For many people who work in technology, the idea of Bitcoin has remained something of a joke since its emergence a few years back. While most will acknowledge that the underlying concepts are significant, the idea of Bitcoin as a mainstream resource or a disruptive new currency will still cause many to chuckle or roll their eyes.
Yet, as someone who works as an entrepreneur in the technology sector, I’ve developed a different outlook over the past year or so. I agree that many still overstate the ultimate potential or significance of Bitcoin in global finance, but it has become clear that the digital currency will soon have more of an impact on our day-to-day lives.
Mainstream usage for digital currency may now be little more than a concept, but with a number of interesting startup companies seeking to take advantage of the new(ish) technology, practical applications are starting to emerge quite frequently. Here are a few examples, as highlighted by an editorial from Business Insider.
Blade Payments is still in its first year of operation, but if it really gets off the ground it could become the most significant Bitcoin-related startup out there, at least in terms of providing mainstream functionality. Essentially, the company provides users with prepaid debit cards whose funds come from Bitcoin; you can load your card with Bitcoin, and then use it at popular retailers just as you would any other, ordinarily loaded debit card. This is significant because, as Blade CEO Ed Boyle said in a press release, “It’s the age old chicken and egg problem: which comes first, merchants or consumers? Blade takes away half of the equation by fully solving for the merchant side.” Indeed, Blade has made it possible for just about any mainstream retailer or merchant to accept Bitcoin payments—now it’s just up to consumers to use Blade’s products.
The idea of a Bitcoin wallet is one that’s already taken a few different forms, with varying degrees of clarity and success. To be clear, some refer to computer or smartphone Bitcoin storage as a “wallet,” but there is also such a thing as physical storage. Inbreaking down the history and use of Bitcoin, FXCM wrote that “a paper wallet is a paper snippet containing two QR-codes: one for the address and another for the private key.” Such an option is described as a good back up option. Well, Ledger Wallet’s significance is that it essentially combines the two ideas—online wallets and physical alternatives—in the form of a highly secure USB stick. The idea is to provide maximum convenience while also saving users the potential security risk of storing private key information online, or in a paper wallet. Naturally, this can expand mainstream usage by alleviating some of the security concerns of would-be Bitcoin users. However, it can also entice more users by making its storage a more tangible, familiar concept.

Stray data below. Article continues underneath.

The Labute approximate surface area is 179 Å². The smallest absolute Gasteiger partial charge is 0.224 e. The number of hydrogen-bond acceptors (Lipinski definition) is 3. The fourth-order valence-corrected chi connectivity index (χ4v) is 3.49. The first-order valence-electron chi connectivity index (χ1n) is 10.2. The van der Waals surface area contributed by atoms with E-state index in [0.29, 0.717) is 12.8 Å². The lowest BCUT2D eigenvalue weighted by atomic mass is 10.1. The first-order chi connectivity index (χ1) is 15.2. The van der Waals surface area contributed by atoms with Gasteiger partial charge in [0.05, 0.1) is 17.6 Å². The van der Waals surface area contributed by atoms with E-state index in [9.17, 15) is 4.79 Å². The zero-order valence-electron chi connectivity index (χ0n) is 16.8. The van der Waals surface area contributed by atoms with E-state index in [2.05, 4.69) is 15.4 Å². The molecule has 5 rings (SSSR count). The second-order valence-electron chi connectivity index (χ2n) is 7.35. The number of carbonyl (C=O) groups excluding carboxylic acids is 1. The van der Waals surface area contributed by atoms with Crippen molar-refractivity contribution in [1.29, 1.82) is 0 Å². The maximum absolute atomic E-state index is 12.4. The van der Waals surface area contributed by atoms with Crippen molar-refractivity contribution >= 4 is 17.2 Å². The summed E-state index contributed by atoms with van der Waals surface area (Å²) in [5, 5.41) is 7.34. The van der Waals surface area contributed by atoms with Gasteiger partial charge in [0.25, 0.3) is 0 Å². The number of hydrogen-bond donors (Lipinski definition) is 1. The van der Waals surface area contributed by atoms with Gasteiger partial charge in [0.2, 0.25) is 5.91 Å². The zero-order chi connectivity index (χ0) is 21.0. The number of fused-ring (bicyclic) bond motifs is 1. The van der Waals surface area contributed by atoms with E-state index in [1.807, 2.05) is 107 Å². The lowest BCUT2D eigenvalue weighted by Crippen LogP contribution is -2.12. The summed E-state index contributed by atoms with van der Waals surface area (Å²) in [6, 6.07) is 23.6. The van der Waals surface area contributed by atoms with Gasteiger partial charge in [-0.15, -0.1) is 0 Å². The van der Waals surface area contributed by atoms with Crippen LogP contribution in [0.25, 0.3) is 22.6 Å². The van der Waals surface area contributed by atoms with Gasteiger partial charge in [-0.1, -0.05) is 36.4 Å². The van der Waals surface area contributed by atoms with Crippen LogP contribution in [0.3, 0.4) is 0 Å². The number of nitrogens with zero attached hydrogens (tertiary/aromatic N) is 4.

Circle is one Bitcoin-related startup that has taken the unique approach of building its foundation on the idea that people don’t want to use the currency. Other companies seeking to design everyday applications are looking to take advantage of people’s intrigue related to Bitcoin by making it easier to use, store, and understand. Circle is instead appealing to those who don’t want to bother with it but like the idea of easily transferred digital currency. It does so simply by providing a money transfer tool that converts imported currency to Bitcoin, but it displays values in the user’s primary currency terms. Put more simply, this means you can load your Circle account with $100, have it converted to Bitcoin, and then choose to send someone $15 and have the conversion done automatically. You’re basically dealing with Bitcoin without realizing it. Founder Jeremy Allaire remarked that “there aren’t a lot of direct competitors,” and he’s right as Circle relates to Bitcoin. There’s a chance the company makes a major impact with users who just don’t want to delve into the complexities of Bitcoin just yet. However, one has to wonder if at this stage such users might prefer other, ordinary money transfer methods.
These are only a few of many examples of Bitcoin-related startups, but they exemplify the ways in which entrepreneurs are looking to make the digital currency more practical. There’s still a long road ahead for such currency, and many won’t trust it in everyday use for years to come, but services like these stand to hasten the process.